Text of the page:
No Justice, No Peace

The attorney asked if I could be a fair juror. I said yes. What a sucker I was.

IT ALL STARTED innocently enough: a jury-duty summons, a quick calculation that now was as good a time as any to get the experience over with; a selection process in which I was sure, I was sure, that no prosecutor would ever let a City Pages reporter into the jury room; a brief trial that seemed remarkable mostly for its lack of evidence; and then the deliberations, which I imagined would take 15 minutes but actually dragged into four days of madness, at the conclusion of which we condemned a man who in my opinion is probably innocent to at least 10 years of prison.

And then the questions, over and over: Did I help convict an innocent man? What does the presumption of innocence mean after the jurors go crazy? Why is a system that drives people crazy and relies on their pronouncements called justice? If Keevin Hinton is innocent and I helped put him in jail, what will this mean for my soul?

This is the story of the conviction of Keevin Hinton, but it's also the story of contemporary justice in Hennepin County. It's a story full of holes, elisions, intuitions, gaps, and maybe even delusions. But that's what being a juror is like: You start with ragged webs of stories that you learn to pretend are whole cloth, you start with a roomful of strangers and end up with a social hierarchy as intricate as any family's, you start out naive and learn to hate yourself.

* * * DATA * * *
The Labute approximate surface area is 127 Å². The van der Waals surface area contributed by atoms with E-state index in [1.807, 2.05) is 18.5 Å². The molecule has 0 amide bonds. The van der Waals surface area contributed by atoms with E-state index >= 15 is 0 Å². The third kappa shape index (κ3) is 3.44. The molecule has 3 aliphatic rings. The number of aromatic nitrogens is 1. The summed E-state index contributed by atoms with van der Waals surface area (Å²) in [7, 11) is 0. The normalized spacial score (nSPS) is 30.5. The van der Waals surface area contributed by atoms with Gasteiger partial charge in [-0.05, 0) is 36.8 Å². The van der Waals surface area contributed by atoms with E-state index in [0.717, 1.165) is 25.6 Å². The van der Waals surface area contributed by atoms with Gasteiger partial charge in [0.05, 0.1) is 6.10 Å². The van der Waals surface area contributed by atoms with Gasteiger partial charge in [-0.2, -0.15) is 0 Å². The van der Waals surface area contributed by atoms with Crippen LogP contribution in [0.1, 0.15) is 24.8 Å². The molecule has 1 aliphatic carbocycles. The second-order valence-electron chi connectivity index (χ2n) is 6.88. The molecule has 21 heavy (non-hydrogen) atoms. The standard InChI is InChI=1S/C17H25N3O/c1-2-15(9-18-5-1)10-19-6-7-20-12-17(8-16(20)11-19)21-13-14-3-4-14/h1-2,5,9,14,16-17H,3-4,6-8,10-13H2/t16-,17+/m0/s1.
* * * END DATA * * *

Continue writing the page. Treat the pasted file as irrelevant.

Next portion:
Patrick Rolo

The names of the other jurors have been changed to protect them. They deserve to be protected, because they all acted in good faith. Is history full of people who acted unforgivably in good faith? Absolutely. Do we have a system of justice that encourages good people to act unforgivably? All I can tell you is this story, presented as honestly as I can get it.

The Elements of the Crime

Keevin Hinton, of course, is either the unluckiest man in Minnesota or a cold-blooded killer. He was charged with attempted second-degree murder, specifically with shooting Javaris Milton for no reason on a sunny day last May. Javaris Milton is without a doubt one of the luckiest men in Minnesota: He was shot at at least half a dozen times that sunny May day, one bullet pierced his lung and liver, and he lived.

When Milton was shot he was drunk, he had a cocktailer's ready supply of change for big bills, and his pockets were full of things that looked like crack. No one bothered to keep or identify them. Of all the holes in this story, this is nothing.

Milton was walking down the street, carrying a bag of Chinese take-out and a cheap boom box when he was approached by his friend Theo Burstyn. Burstyn told Milton that he had been beaten up and had his bicycle and jacket stolen, and that the two of them must retrieve the items. Milton said he thought this was a bad idea, but Burstyn convinced him that the goods had been abandoned and were now safe to recover.